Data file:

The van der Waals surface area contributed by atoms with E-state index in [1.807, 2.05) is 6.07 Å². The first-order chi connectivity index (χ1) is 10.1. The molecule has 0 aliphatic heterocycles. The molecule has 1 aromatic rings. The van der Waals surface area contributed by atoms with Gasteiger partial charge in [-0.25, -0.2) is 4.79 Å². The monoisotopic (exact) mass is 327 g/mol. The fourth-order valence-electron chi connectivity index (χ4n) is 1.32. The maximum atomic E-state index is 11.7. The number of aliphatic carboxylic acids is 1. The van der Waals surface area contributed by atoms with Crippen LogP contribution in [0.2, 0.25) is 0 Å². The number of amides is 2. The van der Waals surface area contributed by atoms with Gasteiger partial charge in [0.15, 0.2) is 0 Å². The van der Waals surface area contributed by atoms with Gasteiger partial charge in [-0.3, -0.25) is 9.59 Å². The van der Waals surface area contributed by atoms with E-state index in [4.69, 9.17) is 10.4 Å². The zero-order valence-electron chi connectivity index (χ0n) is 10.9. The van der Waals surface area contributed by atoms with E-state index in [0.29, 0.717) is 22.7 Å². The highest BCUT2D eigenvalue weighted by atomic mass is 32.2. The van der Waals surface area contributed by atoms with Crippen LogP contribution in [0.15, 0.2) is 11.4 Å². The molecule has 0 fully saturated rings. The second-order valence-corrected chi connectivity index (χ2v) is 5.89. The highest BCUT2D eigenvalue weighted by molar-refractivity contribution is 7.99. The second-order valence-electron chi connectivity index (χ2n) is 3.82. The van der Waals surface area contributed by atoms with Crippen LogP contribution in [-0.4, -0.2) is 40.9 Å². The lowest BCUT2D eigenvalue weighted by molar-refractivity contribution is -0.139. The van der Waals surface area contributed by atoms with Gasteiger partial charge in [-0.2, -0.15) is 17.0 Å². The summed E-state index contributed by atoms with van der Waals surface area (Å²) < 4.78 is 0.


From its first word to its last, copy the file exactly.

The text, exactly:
The van der Waals surface area contributed by atoms with E-state index in [1.807, 2.05) is 6.07 Å². The first-order chi connectivity index (χ1) is 10.1. The molecule has 0 aliphatic heterocycles. The molecule has 1 aromatic rings. The van der Waals surface area contributed by atoms with Gasteiger partial charge in [-0.25, -0.2) is 4.79 Å². The monoisotopic (exact) mass is 327 g/mol. The fourth-order valence-electron chi connectivity index (χ4n) is 1.32. The maximum atomic E-state index is 11.7. The number of aliphatic carboxylic acids is 1. The van der Waals surface area contributed by atoms with Crippen LogP contribution in [0.2, 0.25) is 0 Å². The number of amides is 2. The van der Waals surface area contributed by atoms with Gasteiger partial charge in [0.15, 0.2) is 0 Å². The van der Waals surface area contributed by atoms with Gasteiger partial charge in [-0.3, -0.25) is 9.59 Å². The van der Waals surface area contributed by atoms with E-state index in [4.69, 9.17) is 10.4 Å². The zero-order valence-electron chi connectivity index (χ0n) is 10.9. The van der Waals surface area contributed by atoms with E-state index in [0.29, 0.717) is 22.7 Å². The highest BCUT2D eigenvalue weighted by atomic mass is 32.2. The van der Waals surface area contributed by atoms with Crippen LogP contribution in [0.15, 0.2) is 11.4 Å². The molecule has 0 fully saturated rings. The second-order valence-corrected chi connectivity index (χ2v) is 5.89. The highest BCUT2D eigenvalue weighted by molar-refractivity contribution is 7.99. The second-order valence-electron chi connectivity index (χ2n) is 3.82. The van der Waals surface area contributed by atoms with Crippen LogP contribution in [-0.4, -0.2) is 40.9 Å². The lowest BCUT2D eigenvalue weighted by molar-refractivity contribution is -0.139. The van der Waals surface area contributed by atoms with Gasteiger partial charge in [-0.2, -0.15) is 17.0 Å². The summed E-state index contributed by atoms with van der Waals surface area (Å²) < 4.78 is 0.